Carleton Place population isn’t getting any younger

senior-citizens-grandparents
Posted on: June 8, 2017

Matthew Behrens
editorial@pdgmedia.ca 

According to the most recent census data, the town of Carleton Place is seeing growth in the numbers of older residents, with a drop in those aged 19 and under.

Chief Administrative Office Paul Knowles presented the figures to the June 6 meeting of the town’s planning and protection committee, noting such figures were valuable tools in discussions about how the town plans for and provides services and recreation programs. While Knowles pointed to significant population growth, the bulk was in the age brackets starting at 45.

Between 2001 and 2016, those Carleton Place residents aged 40-49 grew from 2,309 to 2,870, with individuals aged 60-79 increasing from 1,137 to 2,145.  

“There’s fewer kids now than there were 15 years ago, and while we’re looking at a lot of growth, we don’t really know how many newcomers will be families with younger kids,” he said.

Asked whether the explosion in subdivisions might increase the number of younger Carleton Place residents, Knowles replied it was difficult to predict, noting many of the new units being brought on line are apartments or townhouses.

What do you think can be done to draw younger people to town? Comment below. 

4 thoughts on “Carleton Place population isn’t getting any younger

  1. Monique Mason

    Carleton Place sadly has nothing to offer older children/younger adults. Job opportunities are scarce, especially ones that pay more than minimum wage. Apartments and condos are way too expensive for young people starting out. Although we do have a taxi service, we have no bus that runs in town for those that cannot afford a car. There is no longer any entertainment venues for that age group either. An indoor sports facility would do well (not talking about a physical fitness gym), a movie theatre (sadly our old one could not afford the required upgrades). There is literally nothing to draw them here or keep them here when all these things are so abundant in the city, and at reduced costs to them.

  2. stev vanveit

    The article is somewhat correct but youth should get off their cell phones and start taking advantage of the facilities that are already here and available…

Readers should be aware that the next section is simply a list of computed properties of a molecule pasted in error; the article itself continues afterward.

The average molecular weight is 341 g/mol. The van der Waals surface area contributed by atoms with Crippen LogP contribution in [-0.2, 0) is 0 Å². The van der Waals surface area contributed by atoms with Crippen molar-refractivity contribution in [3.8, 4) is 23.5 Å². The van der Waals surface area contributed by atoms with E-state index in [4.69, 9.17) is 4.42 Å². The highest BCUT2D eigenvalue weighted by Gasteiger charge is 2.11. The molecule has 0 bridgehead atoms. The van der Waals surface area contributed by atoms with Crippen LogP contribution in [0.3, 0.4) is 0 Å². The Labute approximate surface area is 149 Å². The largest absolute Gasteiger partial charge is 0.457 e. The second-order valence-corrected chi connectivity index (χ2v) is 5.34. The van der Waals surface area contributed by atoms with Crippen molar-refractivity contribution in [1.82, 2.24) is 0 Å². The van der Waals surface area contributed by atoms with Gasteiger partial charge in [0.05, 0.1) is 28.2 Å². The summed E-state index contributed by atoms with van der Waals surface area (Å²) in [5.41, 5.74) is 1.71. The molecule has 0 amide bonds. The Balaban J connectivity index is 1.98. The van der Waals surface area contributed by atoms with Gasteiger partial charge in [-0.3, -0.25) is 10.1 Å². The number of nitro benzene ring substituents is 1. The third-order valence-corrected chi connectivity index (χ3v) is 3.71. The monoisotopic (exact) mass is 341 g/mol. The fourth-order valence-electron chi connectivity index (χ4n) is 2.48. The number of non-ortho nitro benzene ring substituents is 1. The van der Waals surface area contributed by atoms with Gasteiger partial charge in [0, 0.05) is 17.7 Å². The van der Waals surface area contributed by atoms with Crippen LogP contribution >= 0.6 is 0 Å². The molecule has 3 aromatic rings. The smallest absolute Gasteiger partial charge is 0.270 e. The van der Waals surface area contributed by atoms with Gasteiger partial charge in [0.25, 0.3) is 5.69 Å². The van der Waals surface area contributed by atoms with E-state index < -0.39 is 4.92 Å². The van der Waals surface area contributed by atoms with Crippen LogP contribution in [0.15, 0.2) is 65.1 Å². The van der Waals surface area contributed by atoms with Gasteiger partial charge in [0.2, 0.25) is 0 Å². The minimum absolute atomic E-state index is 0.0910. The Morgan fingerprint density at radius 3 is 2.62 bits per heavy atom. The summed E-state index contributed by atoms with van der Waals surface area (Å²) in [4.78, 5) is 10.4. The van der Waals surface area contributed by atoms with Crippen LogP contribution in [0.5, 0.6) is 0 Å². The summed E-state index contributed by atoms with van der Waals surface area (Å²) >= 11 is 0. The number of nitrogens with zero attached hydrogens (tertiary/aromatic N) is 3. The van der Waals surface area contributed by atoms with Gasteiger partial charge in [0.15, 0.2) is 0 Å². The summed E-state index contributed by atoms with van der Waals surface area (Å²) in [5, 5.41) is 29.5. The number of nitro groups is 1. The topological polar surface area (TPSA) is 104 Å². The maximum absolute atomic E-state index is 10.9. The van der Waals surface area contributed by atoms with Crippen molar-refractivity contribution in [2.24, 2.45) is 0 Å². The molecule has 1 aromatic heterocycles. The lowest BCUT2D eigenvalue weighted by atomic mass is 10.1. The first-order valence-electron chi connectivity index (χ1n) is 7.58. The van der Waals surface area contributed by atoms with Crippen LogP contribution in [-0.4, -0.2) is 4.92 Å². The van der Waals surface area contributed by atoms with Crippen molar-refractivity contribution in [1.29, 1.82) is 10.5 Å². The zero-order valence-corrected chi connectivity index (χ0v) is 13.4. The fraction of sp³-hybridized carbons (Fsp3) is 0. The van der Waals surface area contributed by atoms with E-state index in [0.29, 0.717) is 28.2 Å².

– canoe club
    – curling club
    – arena skating and hockey
    – swimming indoor pool and beautiful beach
    – hiking trails all through town
    – library
    – soccer field
    – baseball diamonds
    – track & field, football
    – boat launch go fishing
    – theater with the MUDDS
    – farmers market start selling
    – tennis court

  3. Mel

    My husband and I moved here when we were expecting our first child due to CP having the small town feel with a great hospital, smaller schools, great sports offerings, loads of unique downtown shops and restaurants. Working in the city is not an issue thanks to the revamping of highway 7 and if we need something or want to go to the movies or Costco we drive the 20 minutes without complaint. CP is actually an extremely attractive option to young families starting out, a great place to raise a family.

    We could do with a few less thrift shops and a few more unique stores in town, but overall we have so much going on for us.

  4. Kate Murray

    Carleton Place is attracting the 25-40 age group with small children. Many many people of this community move here for price of home, small town feel and beauty of it all. I think we are collectively seeing our fantastic potential. The young people leave their small towns at 19 and younger to gain a different perspective. Usually they end right back where they started. This is happening all over Canada. University & college life calls them, bigger cities, new ideas. It is good for them and good for us once they decide to come back here in their late 20/30’s ftonstsrt a family or a business. Our job should be developing what we have so they too want to come back with their families. Making our towns worthy for age 8 to 80 should be our goal and I know we working the plan to make this happen.

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